This is something I’ve never done before, or even imagined doing, to be frank. Keep in mind, I’m a journalist who primarily covers books and authors. When I’m feeling especially relevant, I write about a movie. And yet here I am participating in a fundraising campaign for Wendy Davis, and asking other people to participate too—by donating here, and by reposting and tweeting this with the hashtag #GiveToWendy.
Miss that link? Oh, don’t worry, you’ll see it again. Read this first:
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The nice thing about living in a state where you’re always losing—where the majority of lawmakers want to trample on your rights so badly that they will actively look for ways to turn minority, college-age, and other Democratic voters away from the polls on election day to do it—and they can do it, too, thanks, SCOTUS!—the nice thing, in short, about living in my favorite state, Texas, is that you never have to try to win.
After all, a female, pro-choice Democrat running for governor has about as much chance in Texas as a snowball in . . . Texas. And I never dreamed I’d be raising money for a snowball.
Then again, I never dreamed that I would be sitting in the Capitol wearing the same orange t-shirt for days in a row, eyes riveted on the Senate floor, watching a woman in neon tennies stand up for women’s rights against Rick Perry’s stooges and win.
And she did win, folks, no matter what happened afterward. I was there. That’s me in the hoodie, surrounded by my friends Frank, Kaci, Kareem, and Val.
WE were there!
That night, Wendy Davis won. They had to lie and cheat and bend the rules and finally call a rematch to undo the victory. But that doesn’t erase the fact that that night, against tremendous odds, Wendy won.
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Every one of them contains the word “longshot.” Every one of them also contains the words “Ann Richards.”
In 1990, the stars aligned for Ann Richards, and she won an impossible election in an overwhelmingly red state. When people talk about how she did it, they use the word “fluke” a lot. After all, it was a race without an incumbent, and GOP candidate Clayton Williams made that gruesome rape joke just in time, and a third-party candidate drew off a small but crucial number of votes. Total and complete fluke.
Leaving aside the fact that the state has inched blue-ward slowly but steadily over the past two decades, and that over the past year Republicans at the state level have become infamous for their rape gaffes, and that Wendy Davis is just the kind of misogyny magnet to bring out the very worst in the most bigoted Republicans—including, already, likely opponent Greg Abbott—and leaving aside the fact that most Americans blame the GOP for the expensive government shutdown—leaving aside all those things, let’s just take a look at the phrase “the stars aligned.”
When the stars align, we call it a “fluke.” But it wasn’t Clayton Williams along who got Ann Richards elected. It was my Nia instructor, who went door to door in the hot Texas summer, and my friend’s mom, who did fundraising, and all the women and men who campaigned tirelessly when Ann Richards looked like a poofy-haired and very melty snowball. It was the foundation of support that allowed her campaign to capitalize on that fluke and bring it home. It was everyone who had contributed to the campaign with their time and their dollars up until that point.
Dollars are important. Abbott’s already got 20 million of them socked away in his campaign fund, and there’s plenty more funneling into state groups like Texas Right to Life, which is already flooding the airwaves of South Texas with bilingual attack ads calling Wendy an “abortion zealot.” (Mattel must have started demanding royalties for the use of their other favorite term. Guess I’ll have to stop production on my “Furlough Ken” Ted Cruz t-shirts.)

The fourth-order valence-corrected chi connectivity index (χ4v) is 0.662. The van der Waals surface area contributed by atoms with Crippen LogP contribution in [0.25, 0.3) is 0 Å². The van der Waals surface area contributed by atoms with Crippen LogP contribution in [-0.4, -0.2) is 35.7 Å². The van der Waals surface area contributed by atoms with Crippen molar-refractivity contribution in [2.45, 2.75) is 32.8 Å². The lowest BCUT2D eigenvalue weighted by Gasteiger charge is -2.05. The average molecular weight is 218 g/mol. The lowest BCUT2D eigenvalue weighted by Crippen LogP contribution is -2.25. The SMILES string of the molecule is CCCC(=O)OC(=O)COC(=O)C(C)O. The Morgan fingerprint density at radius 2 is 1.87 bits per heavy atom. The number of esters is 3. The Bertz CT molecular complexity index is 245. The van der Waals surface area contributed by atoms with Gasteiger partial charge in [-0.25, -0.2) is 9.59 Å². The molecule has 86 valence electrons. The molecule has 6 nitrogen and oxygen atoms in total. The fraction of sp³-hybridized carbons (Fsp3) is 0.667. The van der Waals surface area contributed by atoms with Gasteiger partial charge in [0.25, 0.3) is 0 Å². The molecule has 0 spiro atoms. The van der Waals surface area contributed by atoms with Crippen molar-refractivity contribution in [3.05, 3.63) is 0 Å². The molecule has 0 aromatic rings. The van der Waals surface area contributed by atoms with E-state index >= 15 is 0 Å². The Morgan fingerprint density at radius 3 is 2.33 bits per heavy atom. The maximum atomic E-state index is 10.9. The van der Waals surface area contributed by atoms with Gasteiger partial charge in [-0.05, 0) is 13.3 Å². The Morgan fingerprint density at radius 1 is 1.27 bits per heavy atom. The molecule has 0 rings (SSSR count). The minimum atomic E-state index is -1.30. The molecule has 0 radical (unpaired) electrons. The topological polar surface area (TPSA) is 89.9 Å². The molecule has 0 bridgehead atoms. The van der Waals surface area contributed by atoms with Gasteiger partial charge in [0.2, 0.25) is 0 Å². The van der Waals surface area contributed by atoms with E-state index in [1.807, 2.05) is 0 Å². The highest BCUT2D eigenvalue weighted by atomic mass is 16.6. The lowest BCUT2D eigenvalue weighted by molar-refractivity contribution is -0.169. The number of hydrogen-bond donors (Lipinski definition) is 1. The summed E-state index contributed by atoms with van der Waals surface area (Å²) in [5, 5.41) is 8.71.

Early money improves a candidate’s chances by making them look viable. All of the national media sources about Wendy’s campaign mention she was able to raise $1 million before even confirming her plans to run. They also say she’ll need a whole, whole lot more. If you know you’re going to vote for her in the election, and you want her to be a strong enough candidate to keep attracting support later in the race, go ahead and throw a dollar or two in the bucket right now. I hate to return to this snowball metaphor one more time, so I won’t mention how snowballs get bigger. You get the point.
If you checked out the Texas Observer piece I linked to up above, you may have noticed that in addition to listing the reasons why Wendy Davis can win, it also lists three reasons she can’t. The most important and daunting one? “Democratic Defeatism“: “Democrats aren’t just lacking party infrastructure. In some areas, they lack hope. Losing has become acceptable, even expected, among Texas Democrats.”
Why try to win? We keep hearing that Wendy Davis’s “star power” may not be enough. We fear it, in our sad little defeatist Texas Democrat hearts. But Wendy Davis’s star power, prodigious as it is, does not lie in her enviable hairdo. It lies in us. The stars aligned for Wendy in June, and the stars were the thousands of orange-t-shirted folks at the Capitol who risked losing their jobs to show up day after day in orange; the ones who got de-tamponized at the door, arrested, tased; the ones who watched the live feed and re-tweeted updates coming out of the Capitol when national news wasn’t covering the story; finally, the ones who helped her stand upright during the final moments of the filibuster, just before midnight, by standing with her and making our voices heard.
We’re the stars that aligned, y’all. And you know what the stars at night do in Texas.
Here’s the secure link. Give ’em hell.